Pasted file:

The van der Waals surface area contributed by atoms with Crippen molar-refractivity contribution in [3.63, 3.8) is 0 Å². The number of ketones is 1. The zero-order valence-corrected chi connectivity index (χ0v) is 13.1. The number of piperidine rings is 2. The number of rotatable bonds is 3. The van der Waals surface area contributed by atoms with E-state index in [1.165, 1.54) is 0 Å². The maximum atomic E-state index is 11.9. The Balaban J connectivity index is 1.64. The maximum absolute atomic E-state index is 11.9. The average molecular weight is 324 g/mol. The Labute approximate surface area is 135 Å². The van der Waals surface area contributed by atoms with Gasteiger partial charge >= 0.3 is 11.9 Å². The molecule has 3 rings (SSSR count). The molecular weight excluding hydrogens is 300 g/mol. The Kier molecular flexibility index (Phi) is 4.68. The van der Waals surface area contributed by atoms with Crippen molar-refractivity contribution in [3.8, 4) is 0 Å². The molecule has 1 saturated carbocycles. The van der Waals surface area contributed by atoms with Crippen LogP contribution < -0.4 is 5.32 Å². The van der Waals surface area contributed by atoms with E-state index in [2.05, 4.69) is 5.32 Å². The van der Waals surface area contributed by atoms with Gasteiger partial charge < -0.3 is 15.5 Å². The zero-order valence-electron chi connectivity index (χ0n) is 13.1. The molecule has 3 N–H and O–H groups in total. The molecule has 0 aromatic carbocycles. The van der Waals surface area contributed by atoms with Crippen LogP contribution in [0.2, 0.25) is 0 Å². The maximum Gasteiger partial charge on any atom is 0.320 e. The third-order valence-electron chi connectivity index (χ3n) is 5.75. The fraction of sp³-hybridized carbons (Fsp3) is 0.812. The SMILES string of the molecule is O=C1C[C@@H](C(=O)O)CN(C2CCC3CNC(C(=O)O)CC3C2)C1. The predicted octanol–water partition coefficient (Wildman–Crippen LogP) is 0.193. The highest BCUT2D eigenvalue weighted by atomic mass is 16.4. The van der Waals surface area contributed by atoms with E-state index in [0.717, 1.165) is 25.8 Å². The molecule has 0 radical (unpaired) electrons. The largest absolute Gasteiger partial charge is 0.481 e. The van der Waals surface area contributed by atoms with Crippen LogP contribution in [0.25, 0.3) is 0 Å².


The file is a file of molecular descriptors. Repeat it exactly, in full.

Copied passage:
The van der Waals surface area contributed by atoms with Crippen molar-refractivity contribution in [3.63, 3.8) is 0 Å². The number of ketones is 1. The zero-order valence-corrected chi connectivity index (χ0v) is 13.1. The number of piperidine rings is 2. The number of rotatable bonds is 3. The van der Waals surface area contributed by atoms with E-state index in [1.165, 1.54) is 0 Å². The maximum atomic E-state index is 11.9. The Balaban J connectivity index is 1.64. The maximum absolute atomic E-state index is 11.9. The average molecular weight is 324 g/mol. The Labute approximate surface area is 135 Å². The van der Waals surface area contributed by atoms with Gasteiger partial charge >= 0.3 is 11.9 Å². The molecule has 3 rings (SSSR count). The molecular weight excluding hydrogens is 300 g/mol. The Kier molecular flexibility index (Phi) is 4.68. The van der Waals surface area contributed by atoms with Crippen molar-refractivity contribution in [3.8, 4) is 0 Å². The molecule has 1 saturated carbocycles. The van der Waals surface area contributed by atoms with Crippen LogP contribution < -0.4 is 5.32 Å². The van der Waals surface area contributed by atoms with E-state index in [2.05, 4.69) is 5.32 Å². The van der Waals surface area contributed by atoms with Gasteiger partial charge < -0.3 is 15.5 Å². The zero-order valence-electron chi connectivity index (χ0n) is 13.1. The molecule has 3 N–H and O–H groups in total. The molecule has 0 aromatic carbocycles. The van der Waals surface area contributed by atoms with Crippen LogP contribution in [0.2, 0.25) is 0 Å². The maximum Gasteiger partial charge on any atom is 0.320 e. The third-order valence-electron chi connectivity index (χ3n) is 5.75. The fraction of sp³-hybridized carbons (Fsp3) is 0.812. The SMILES string of the molecule is O=C1C[C@@H](C(=O)O)CN(C2CCC3CNC(C(=O)O)CC3C2)C1. The predicted octanol–water partition coefficient (Wildman–Crippen LogP) is 0.193. The highest BCUT2D eigenvalue weighted by atomic mass is 16.4. The van der Waals surface area contributed by atoms with E-state index in [0.717, 1.165) is 25.8 Å². The molecule has 0 radical (unpaired) electrons. The largest absolute Gasteiger partial charge is 0.481 e. The van der Waals surface area contributed by atoms with Crippen LogP contribution in [0.25, 0.3) is 0 Å².